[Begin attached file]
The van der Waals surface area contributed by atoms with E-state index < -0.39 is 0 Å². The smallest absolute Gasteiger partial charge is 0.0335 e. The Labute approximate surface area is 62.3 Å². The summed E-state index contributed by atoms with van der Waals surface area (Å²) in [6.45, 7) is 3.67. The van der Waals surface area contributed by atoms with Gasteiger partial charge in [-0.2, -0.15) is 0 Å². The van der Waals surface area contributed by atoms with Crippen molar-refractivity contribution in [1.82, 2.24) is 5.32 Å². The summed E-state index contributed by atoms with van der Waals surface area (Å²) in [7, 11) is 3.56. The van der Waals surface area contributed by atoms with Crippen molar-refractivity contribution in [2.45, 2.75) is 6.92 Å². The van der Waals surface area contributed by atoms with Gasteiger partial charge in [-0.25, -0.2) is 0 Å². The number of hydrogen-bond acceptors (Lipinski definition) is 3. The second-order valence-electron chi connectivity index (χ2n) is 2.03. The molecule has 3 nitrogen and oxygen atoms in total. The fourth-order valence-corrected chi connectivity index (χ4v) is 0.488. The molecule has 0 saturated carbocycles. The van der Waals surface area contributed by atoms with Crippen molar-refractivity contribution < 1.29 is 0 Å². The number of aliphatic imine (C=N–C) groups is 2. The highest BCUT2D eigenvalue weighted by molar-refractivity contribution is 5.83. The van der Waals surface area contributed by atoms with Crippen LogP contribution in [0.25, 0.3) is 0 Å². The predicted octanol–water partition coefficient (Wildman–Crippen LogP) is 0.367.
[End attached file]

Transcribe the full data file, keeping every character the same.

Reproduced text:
The van der Waals surface area contributed by atoms with E-state index < -0.39 is 0 Å². The smallest absolute Gasteiger partial charge is 0.0335 e. The Labute approximate surface area is 62.3 Å². The summed E-state index contributed by atoms with van der Waals surface area (Å²) in [6.45, 7) is 3.67. The van der Waals surface area contributed by atoms with Gasteiger partial charge in [-0.2, -0.15) is 0 Å². The van der Waals surface area contributed by atoms with Crippen molar-refractivity contribution in [1.82, 2.24) is 5.32 Å². The summed E-state index contributed by atoms with van der Waals surface area (Å²) in [7, 11) is 3.56. The van der Waals surface area contributed by atoms with Crippen molar-refractivity contribution in [2.45, 2.75) is 6.92 Å². The van der Waals surface area contributed by atoms with Gasteiger partial charge in [-0.25, -0.2) is 0 Å². The number of hydrogen-bond acceptors (Lipinski definition) is 3. The second-order valence-electron chi connectivity index (χ2n) is 2.03. The molecule has 3 nitrogen and oxygen atoms in total. The fourth-order valence-corrected chi connectivity index (χ4v) is 0.488. The molecule has 0 saturated carbocycles. The van der Waals surface area contributed by atoms with Crippen molar-refractivity contribution < 1.29 is 0 Å². The number of aliphatic imine (C=N–C) groups is 2. The highest BCUT2D eigenvalue weighted by molar-refractivity contribution is 5.83. The van der Waals surface area contributed by atoms with Crippen LogP contribution in [0.25, 0.3) is 0 Å². The predicted octanol–water partition coefficient (Wildman–Crippen LogP) is 0.367.